Location: Sunflower and Plant Biology ResearchTitle: Fatty acid data and crop surveys indicate sources of red sunflower seed weevil, Smicronyx fulvus LeConte (Coleoptera: Curculionidae), populations and suggest strategies for management
Submitted to: Environmental Entomology
Publication Type: Peer Reviewed Journal
Publication Acceptance Date: 10/27/2020
Publication Date: 12/2/2020
Citation: Prasifka, J.R., Ferguson, B., Anderson, J.V. 2020. Fatty acid data and crop surveys indicate sources of red sunflower seed weevil, Smicronyx fulvus LeConte (Coleoptera: Curculionidae), populations and suggest strategies for management. Environmental Entomology. 50(1):154-159. https://doi.org/10.1093/ee/nvaa158.
Interpretive Summary: The red sunflower seed weevil is a pest that feeds on seeds of sunflowers in North America. Because different sunflower types have different amounts of fatty acids, especially oleic acid, in their seeds, tests were conducted to see whether the fatty acids in the pest (weevils) were similar to those in their food (seeds); if the percent of oleic acid in weevils is similar to those in sunflower seeds, that information can be used to tell if most pests are coming from oilseed sunflowers, confection sunflowers, or wild sunflowers. Tests where weevil diet was controlled showed the percent of oleic acid in weevils was close to that of their food. Collections of adult weevils in the wild showed at least 85% of weevils likely came from oilseed sunflowers instead of confection or wild sunflowers. Crop survey data also showed that most of the seed weevil damage in the crop was in a small number (about 10%) of grower fields, meaning improved management of those fields could greatly benefit sunflower growers in nearby fields by keeping pest populations low.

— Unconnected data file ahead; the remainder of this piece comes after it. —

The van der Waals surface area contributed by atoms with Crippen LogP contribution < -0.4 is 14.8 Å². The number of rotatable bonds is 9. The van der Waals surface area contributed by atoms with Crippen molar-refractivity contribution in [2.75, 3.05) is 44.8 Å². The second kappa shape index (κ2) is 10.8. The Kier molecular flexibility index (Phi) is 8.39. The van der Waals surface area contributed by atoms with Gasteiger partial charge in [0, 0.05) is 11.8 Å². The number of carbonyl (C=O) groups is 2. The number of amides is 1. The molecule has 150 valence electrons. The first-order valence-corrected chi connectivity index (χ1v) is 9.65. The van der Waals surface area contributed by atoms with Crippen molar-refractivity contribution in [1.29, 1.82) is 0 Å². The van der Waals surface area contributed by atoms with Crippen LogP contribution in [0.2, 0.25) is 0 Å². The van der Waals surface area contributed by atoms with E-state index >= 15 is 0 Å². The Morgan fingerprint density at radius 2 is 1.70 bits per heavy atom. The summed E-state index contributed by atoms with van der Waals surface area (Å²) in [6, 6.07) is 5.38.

Technical Abstract: The red sunflower seed weevil, Smicronyx fulvus L. (Coleoptera: Curculionidae), is a univoltine seed-feeding pest of cultivated sunflower, Helianthus annuus L. Artificial infestations of S. fulvus onto sunflowers with traditional (< 25% oleic acid), mid-oleic (55–75%), or high oleic (> 80%) fatty acid profiles were used to test if fatty acids could be used as a natural markers to estimate the proportion of weevils developing on oilseed sunflowers rather than wild Helianthus spp. and confection (non-oil) types. Oleic acid (%) in S. fulvus confirmed the fatty acid compositions of mature larvae and weevil adults reflected their diets, making primary (oleic or linoleic) fatty acids as natural markers for this crop-insect combination feasible. Oleic acid in wild S. fulvus populations in North Dakota suggest at least 84% and 90% of adults originated from mid-oleic or high oleic sunflower hybrids in 2017 and 2018, respectively. Surveys in 2017 (n = 156 fields) and 2019 (n = 120 fields) extended information provided by S. fulvus fatty acid data; no significant spatial patterns of S. fulvus damage were detected in samples, damage to oilseed sunflowers was greater than confection (non-oil) types, and the majority of damage occurred in ˜ 10% of surveyed fields. Combined, data suggest a few unmanaged or mismanaged oilseed sunflower fields are responsible for producing most S. fulvus in an area. Improved management could be achieved through a combination of grower education and expanded use of non-insecticidal tactics, including cultural practices and S. fulvus-resistant hybrids.